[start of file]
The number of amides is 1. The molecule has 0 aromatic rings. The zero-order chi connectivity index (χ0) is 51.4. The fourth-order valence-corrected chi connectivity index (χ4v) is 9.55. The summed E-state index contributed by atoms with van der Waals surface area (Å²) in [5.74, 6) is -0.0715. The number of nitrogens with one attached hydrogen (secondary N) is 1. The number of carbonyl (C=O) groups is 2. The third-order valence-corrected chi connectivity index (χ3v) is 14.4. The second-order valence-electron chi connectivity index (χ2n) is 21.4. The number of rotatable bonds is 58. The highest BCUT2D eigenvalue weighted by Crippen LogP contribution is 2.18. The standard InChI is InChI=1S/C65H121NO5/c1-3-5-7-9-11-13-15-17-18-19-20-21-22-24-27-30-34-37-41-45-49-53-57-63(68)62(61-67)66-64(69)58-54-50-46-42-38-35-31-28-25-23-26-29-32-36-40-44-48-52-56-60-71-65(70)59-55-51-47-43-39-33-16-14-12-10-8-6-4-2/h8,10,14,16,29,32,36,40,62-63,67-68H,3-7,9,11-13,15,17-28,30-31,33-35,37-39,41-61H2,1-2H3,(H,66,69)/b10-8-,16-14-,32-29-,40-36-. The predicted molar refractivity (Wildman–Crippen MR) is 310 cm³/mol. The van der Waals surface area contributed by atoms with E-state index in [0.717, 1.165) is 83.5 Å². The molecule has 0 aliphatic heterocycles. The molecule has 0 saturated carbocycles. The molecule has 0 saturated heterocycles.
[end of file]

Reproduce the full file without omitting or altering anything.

The number of amides is 1. The molecule has 0 aromatic rings. The zero-order chi connectivity index (χ0) is 51.4. The fourth-order valence-corrected chi connectivity index (χ4v) is 9.55. The summed E-state index contributed by atoms with van der Waals surface area (Å²) in [5.74, 6) is -0.0715. The number of nitrogens with one attached hydrogen (secondary N) is 1. The number of carbonyl (C=O) groups is 2. The third-order valence-corrected chi connectivity index (χ3v) is 14.4. The second-order valence-electron chi connectivity index (χ2n) is 21.4. The number of rotatable bonds is 58. The highest BCUT2D eigenvalue weighted by Crippen LogP contribution is 2.18. The standard InChI is InChI=1S/C65H121NO5/c1-3-5-7-9-11-13-15-17-18-19-20-21-22-24-27-30-34-37-41-45-49-53-57-63(68)62(61-67)66-64(69)58-54-50-46-42-38-35-31-28-25-23-26-29-32-36-40-44-48-52-56-60-71-65(70)59-55-51-47-43-39-33-16-14-12-10-8-6-4-2/h8,10,14,16,29,32,36,40,62-63,67-68H,3-7,9,11-13,15,17-28,30-31,33-35,37-39,41-61H2,1-2H3,(H,66,69)/b10-8-,16-14-,32-29-,40-36-. The predicted molar refractivity (Wildman–Crippen MR) is 310 cm³/mol. The van der Waals surface area contributed by atoms with E-state index in [0.717, 1.165) is 83.5 Å². The molecule has 0 aliphatic heterocycles. The molecule has 0 saturated carbocycles. The molecule has 0 saturated heterocycles.